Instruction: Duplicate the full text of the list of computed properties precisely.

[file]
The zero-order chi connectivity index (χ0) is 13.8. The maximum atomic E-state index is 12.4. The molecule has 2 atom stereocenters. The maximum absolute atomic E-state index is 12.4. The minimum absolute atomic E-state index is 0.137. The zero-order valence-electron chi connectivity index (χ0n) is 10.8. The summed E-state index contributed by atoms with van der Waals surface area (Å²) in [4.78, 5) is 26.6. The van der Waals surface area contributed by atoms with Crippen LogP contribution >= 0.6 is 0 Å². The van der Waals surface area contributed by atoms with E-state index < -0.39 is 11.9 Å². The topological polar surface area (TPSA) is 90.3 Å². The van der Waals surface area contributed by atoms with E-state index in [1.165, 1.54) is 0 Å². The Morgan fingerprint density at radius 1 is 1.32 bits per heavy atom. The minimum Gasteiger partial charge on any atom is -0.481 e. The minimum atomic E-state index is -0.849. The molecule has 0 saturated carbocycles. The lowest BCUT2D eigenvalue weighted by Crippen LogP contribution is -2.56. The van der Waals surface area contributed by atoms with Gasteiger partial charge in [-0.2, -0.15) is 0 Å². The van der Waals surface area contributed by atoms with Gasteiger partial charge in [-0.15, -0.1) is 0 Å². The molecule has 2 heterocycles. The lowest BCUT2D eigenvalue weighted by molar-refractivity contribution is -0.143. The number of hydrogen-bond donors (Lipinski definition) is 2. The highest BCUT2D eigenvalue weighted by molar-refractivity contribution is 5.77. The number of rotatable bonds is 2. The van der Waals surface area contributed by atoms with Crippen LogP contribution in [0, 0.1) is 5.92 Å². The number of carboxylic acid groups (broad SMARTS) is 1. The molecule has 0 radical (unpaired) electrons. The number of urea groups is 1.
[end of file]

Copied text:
The zero-order chi connectivity index (χ0) is 13.8. The maximum atomic E-state index is 12.4. The molecule has 2 atom stereocenters. The maximum absolute atomic E-state index is 12.4. The minimum absolute atomic E-state index is 0.137. The zero-order valence-electron chi connectivity index (χ0n) is 10.8. The summed E-state index contributed by atoms with van der Waals surface area (Å²) in [4.78, 5) is 26.6. The van der Waals surface area contributed by atoms with Crippen LogP contribution >= 0.6 is 0 Å². The van der Waals surface area contributed by atoms with E-state index < -0.39 is 11.9 Å². The topological polar surface area (TPSA) is 90.3 Å². The van der Waals surface area contributed by atoms with E-state index in [1.165, 1.54) is 0 Å². The Morgan fingerprint density at radius 1 is 1.32 bits per heavy atom. The minimum Gasteiger partial charge on any atom is -0.481 e. The minimum atomic E-state index is -0.849. The molecule has 0 saturated carbocycles. The lowest BCUT2D eigenvalue weighted by Crippen LogP contribution is -2.56. The van der Waals surface area contributed by atoms with Gasteiger partial charge in [-0.2, -0.15) is 0 Å². The van der Waals surface area contributed by atoms with Gasteiger partial charge in [-0.15, -0.1) is 0 Å². The molecule has 2 heterocycles. The lowest BCUT2D eigenvalue weighted by molar-refractivity contribution is -0.143. The number of hydrogen-bond donors (Lipinski definition) is 2. The highest BCUT2D eigenvalue weighted by molar-refractivity contribution is 5.77. The number of rotatable bonds is 2. The van der Waals surface area contributed by atoms with Crippen LogP contribution in [0, 0.1) is 5.92 Å². The number of carboxylic acid groups (broad SMARTS) is 1. The molecule has 0 radical (unpaired) electrons. The number of urea groups is 1.